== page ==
New percentages rolling out for 10 million customers
At 11:59.59 a.m. PDT today, The Legal Genealogist was 49% British, 31% Scandinavian and 20% miscellaneous “low confidence regions.”
At noon, I was 66% England, Wales & Northwestern Europe, 19% Germanic Europe, 7% Norwegian, 6% Swedish and 2% Irish and Scottish.
At 11:59.59 a.m. PDT today, my sister was 37% British, 30% Europe West, 10% Scandinavian, 10% Iberian Peninsula, 8% Europe East and 5% miscellaneous “low confidence regions.”
At noon, she was 46% England, Wales & Northwestern Europe, 26% Germanic Europe, 10% Norwegian, 8% Irish and Scottish, 5% Eastern Europe and Russia, 4% Swedish and 1% Cameroon, Congo, and Southern Bantu Peoples.
Yep. AncestryDNA has updated its ethnicity estimates, and the results are rolling out for all 10 million plus persons who’ve tested with the company.
And the world has changed, yet again.
Ancestry Director of Scientific Communications Barry Starr explained that the update only affects the percentages that we see — how much Irish or German or Native American. It won’t affect our matches at all.
There were two changes in the update: more people — many from Ancestry’s own research studies — were added to the reference populations (the groups of people with well-documented pedigrees to whom our DNA is compared to make conclusions about ethnic origins) and the method of making the comparisons has changed.
In the last update, there were roughly 3000 reference samples assigned to 353 regions of the world. In this update, there are 16,000 reference samples assigned to 380 possible regions. This helps screen out less-likely regions and make more nuanced estimates between, say, Scandinavian and Norwegian or Swedish. There are better samples and regions particularly from Europe and Asia and, although Starr said more work needed to be and is being done there, better in Africa as well.
On the methodology side, in the last version, the bits and pieces of DNA were compared bit by bit, while the new update looks at longer stretches of DNA at a time. That also helps minimize the chances of misreading a person’s ethnic origins.
As a result, Starr said, just about everyone who’s ever tested with Ancestry will see some changes: the percentages will change and low confidence regions will generally be eliminated. And everybody will see exactly how the numbers were changed with a reference as to how thje results were refined.
As an example, here’s my change in the percentages:
Ancestry Senior Director of Product Marketing Stephen Baloglu said all AncestryDNA customers will see the new ethnicity estimates today if they happen to log on today, and all customers will get an email notice that the estimates have been updated. In fact, since the emails will be rolled out over several days, you may very well see the update before you get the email.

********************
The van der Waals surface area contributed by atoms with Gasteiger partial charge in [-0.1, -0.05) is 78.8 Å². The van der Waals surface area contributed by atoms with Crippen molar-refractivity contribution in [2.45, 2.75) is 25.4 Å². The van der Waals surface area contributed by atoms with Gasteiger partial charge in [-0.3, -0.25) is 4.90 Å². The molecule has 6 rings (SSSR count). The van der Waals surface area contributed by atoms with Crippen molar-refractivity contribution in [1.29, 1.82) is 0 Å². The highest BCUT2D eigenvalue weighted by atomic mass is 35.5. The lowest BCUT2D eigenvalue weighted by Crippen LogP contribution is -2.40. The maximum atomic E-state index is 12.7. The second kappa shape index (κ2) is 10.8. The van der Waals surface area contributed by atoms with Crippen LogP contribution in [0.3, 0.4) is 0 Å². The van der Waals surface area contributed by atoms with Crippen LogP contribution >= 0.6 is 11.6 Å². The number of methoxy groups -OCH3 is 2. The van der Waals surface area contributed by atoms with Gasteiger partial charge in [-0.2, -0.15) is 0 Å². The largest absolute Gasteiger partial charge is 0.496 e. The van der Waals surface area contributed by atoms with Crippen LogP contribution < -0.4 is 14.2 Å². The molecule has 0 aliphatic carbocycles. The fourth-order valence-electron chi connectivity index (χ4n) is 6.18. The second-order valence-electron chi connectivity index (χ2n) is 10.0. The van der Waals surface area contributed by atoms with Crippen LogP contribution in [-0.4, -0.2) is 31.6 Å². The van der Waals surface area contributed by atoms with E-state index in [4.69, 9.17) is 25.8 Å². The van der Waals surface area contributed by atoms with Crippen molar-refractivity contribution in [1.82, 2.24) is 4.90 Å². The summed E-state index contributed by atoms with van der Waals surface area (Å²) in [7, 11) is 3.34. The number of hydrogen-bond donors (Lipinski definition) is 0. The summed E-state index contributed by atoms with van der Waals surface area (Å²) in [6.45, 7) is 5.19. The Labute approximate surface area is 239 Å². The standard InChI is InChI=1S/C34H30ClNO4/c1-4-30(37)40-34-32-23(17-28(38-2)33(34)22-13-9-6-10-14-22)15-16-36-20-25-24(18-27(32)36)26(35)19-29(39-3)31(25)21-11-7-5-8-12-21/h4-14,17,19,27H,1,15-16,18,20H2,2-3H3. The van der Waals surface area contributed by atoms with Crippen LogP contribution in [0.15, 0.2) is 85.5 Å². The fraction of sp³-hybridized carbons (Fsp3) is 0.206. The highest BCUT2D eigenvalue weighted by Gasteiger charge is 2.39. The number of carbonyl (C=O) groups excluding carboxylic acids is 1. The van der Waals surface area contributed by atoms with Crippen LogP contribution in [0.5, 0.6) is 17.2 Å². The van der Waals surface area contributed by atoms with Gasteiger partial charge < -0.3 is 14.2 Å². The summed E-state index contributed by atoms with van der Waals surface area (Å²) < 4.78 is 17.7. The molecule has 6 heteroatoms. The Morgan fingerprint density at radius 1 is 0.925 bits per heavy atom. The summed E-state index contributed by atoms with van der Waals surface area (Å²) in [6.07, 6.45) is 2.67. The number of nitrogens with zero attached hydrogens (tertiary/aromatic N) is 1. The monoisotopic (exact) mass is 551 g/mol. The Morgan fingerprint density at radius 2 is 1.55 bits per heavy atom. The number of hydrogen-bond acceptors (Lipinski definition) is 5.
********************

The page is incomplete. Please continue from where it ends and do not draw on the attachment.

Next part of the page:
As you check your new estimates, there will be what Ancestry is calling a transition experience. You’ll be asked a few questions (what do you expect your ethnicity to be, what changes do you expect and how close to what you expected your current estimate is).
You’ll be given the opportunity to review the previous estimates and the new estimates and, for a time, to keep the older estimate and wait to put the update into effect. You’ll be able to toggle back and forth even on the map of regions to see what’s changed. Here for example is mine:
And you’ll be asked how satisfied you are with the new estimates, and how closely you think they align with what you know about your ethnic origins.
If memory serves me correctly, this is now the third ethnicity estimate AncestryDNA customers have had. Because DNA analysis in general and ethnicity estimates in particular are still new and can change based on more and better data, it’s not likely to be the last.
And remember what these numbers are: the only way to get these percentages is by comparing the test results of folks like you and me — alive today — to the test results of other people who are alive today (and not to the actual DNA of our ancient ancestors!!). Because of that, it’s all a numbers game based on one fundamental assumption: that people who live in an area today (say, modern Englishmen and -women) and who have all four of their grandparents born in that area are typical of the genetic signature of that population generations ago.
The numbers are terrific at the continental level: Europe versus Africa versus Asia. But they may still be more than a little problematic at the regional or country level.
So… how did your estimate change? Better? Worse?